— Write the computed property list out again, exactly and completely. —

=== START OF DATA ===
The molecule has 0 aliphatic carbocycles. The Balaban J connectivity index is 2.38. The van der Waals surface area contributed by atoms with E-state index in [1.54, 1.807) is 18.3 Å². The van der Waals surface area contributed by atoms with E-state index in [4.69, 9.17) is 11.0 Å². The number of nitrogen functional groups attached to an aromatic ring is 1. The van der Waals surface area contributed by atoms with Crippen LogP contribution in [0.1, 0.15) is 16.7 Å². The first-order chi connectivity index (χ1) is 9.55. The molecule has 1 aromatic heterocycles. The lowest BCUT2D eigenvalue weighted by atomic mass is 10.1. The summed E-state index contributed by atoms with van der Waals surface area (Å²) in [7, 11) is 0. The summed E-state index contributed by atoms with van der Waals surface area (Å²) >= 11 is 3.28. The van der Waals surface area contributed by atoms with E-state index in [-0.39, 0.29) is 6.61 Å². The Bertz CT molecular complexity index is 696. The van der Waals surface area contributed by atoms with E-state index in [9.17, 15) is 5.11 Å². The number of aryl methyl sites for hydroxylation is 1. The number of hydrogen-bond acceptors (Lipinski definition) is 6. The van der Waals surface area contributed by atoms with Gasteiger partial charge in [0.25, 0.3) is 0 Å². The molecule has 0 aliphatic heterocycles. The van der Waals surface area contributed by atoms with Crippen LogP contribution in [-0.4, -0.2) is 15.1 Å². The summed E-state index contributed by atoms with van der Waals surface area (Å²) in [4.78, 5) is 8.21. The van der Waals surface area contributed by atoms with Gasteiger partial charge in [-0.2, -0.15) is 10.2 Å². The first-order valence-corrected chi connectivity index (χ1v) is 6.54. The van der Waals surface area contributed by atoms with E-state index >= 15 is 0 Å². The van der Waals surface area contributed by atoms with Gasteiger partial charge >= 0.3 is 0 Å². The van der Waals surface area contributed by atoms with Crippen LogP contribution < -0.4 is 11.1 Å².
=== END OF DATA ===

The molecule has 0 aliphatic carbocycles. The Balaban J connectivity index is 2.38. The van der Waals surface area contributed by atoms with E-state index in [1.54, 1.807) is 18.3 Å². The van der Waals surface area contributed by atoms with E-state index in [4.69, 9.17) is 11.0 Å². The number of nitrogen functional groups attached to an aromatic ring is 1. The van der Waals surface area contributed by atoms with Crippen LogP contribution in [0.1, 0.15) is 16.7 Å². The first-order chi connectivity index (χ1) is 9.55. The molecule has 1 aromatic heterocycles. The lowest BCUT2D eigenvalue weighted by atomic mass is 10.1. The summed E-state index contributed by atoms with van der Waals surface area (Å²) in [7, 11) is 0. The summed E-state index contributed by atoms with van der Waals surface area (Å²) >= 11 is 3.28. The van der Waals surface area contributed by atoms with E-state index in [-0.39, 0.29) is 6.61 Å². The Bertz CT molecular complexity index is 696. The van der Waals surface area contributed by atoms with E-state index in [9.17, 15) is 5.11 Å². The number of aryl methyl sites for hydroxylation is 1. The number of hydrogen-bond acceptors (Lipinski definition) is 6. The van der Waals surface area contributed by atoms with Gasteiger partial charge in [0.25, 0.3) is 0 Å². The molecule has 0 aliphatic heterocycles. The van der Waals surface area contributed by atoms with Crippen LogP contribution in [-0.4, -0.2) is 15.1 Å². The summed E-state index contributed by atoms with van der Waals surface area (Å²) in [4.78, 5) is 8.21. The van der Waals surface area contributed by atoms with Gasteiger partial charge in [-0.2, -0.15) is 10.2 Å². The first-order valence-corrected chi connectivity index (χ1v) is 6.54. The van der Waals surface area contributed by atoms with E-state index >= 15 is 0 Å². The van der Waals surface area contributed by atoms with Gasteiger partial charge >= 0.3 is 0 Å². The van der Waals surface area contributed by atoms with Crippen LogP contribution < -0.4 is 11.1 Å².